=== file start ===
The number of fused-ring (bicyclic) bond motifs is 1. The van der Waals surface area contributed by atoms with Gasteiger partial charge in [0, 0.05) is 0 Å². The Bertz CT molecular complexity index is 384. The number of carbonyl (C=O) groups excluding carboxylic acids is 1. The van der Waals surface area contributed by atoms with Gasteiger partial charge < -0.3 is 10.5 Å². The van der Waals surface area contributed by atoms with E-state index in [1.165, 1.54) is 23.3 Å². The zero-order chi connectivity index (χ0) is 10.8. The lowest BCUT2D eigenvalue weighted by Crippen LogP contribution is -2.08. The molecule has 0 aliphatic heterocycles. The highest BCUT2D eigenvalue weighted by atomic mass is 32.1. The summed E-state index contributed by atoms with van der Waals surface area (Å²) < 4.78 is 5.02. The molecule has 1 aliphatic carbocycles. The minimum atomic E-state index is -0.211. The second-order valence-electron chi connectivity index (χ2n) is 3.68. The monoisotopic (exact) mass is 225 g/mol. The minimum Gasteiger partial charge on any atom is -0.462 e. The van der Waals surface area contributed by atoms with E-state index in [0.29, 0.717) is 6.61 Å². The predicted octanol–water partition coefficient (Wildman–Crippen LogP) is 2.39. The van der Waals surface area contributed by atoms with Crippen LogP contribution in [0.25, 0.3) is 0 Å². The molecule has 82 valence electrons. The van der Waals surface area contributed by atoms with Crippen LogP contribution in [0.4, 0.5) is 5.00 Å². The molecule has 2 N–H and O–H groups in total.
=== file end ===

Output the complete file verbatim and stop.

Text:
The number of fused-ring (bicyclic) bond motifs is 1. The van der Waals surface area contributed by atoms with Gasteiger partial charge in [0, 0.05) is 0 Å². The Bertz CT molecular complexity index is 384. The number of carbonyl (C=O) groups excluding carboxylic acids is 1. The van der Waals surface area contributed by atoms with Gasteiger partial charge < -0.3 is 10.5 Å². The van der Waals surface area contributed by atoms with E-state index in [1.165, 1.54) is 23.3 Å². The zero-order chi connectivity index (χ0) is 10.8. The lowest BCUT2D eigenvalue weighted by Crippen LogP contribution is -2.08. The molecule has 0 aliphatic heterocycles. The highest BCUT2D eigenvalue weighted by atomic mass is 32.1. The summed E-state index contributed by atoms with van der Waals surface area (Å²) < 4.78 is 5.02. The molecule has 1 aliphatic carbocycles. The minimum atomic E-state index is -0.211. The second-order valence-electron chi connectivity index (χ2n) is 3.68. The monoisotopic (exact) mass is 225 g/mol. The minimum Gasteiger partial charge on any atom is -0.462 e. The van der Waals surface area contributed by atoms with E-state index in [0.29, 0.717) is 6.61 Å². The predicted octanol–water partition coefficient (Wildman–Crippen LogP) is 2.39. The van der Waals surface area contributed by atoms with Crippen LogP contribution in [0.25, 0.3) is 0 Å². The molecule has 82 valence electrons. The van der Waals surface area contributed by atoms with Crippen LogP contribution in [0.4, 0.5) is 5.00 Å². The molecule has 2 N–H and O–H groups in total.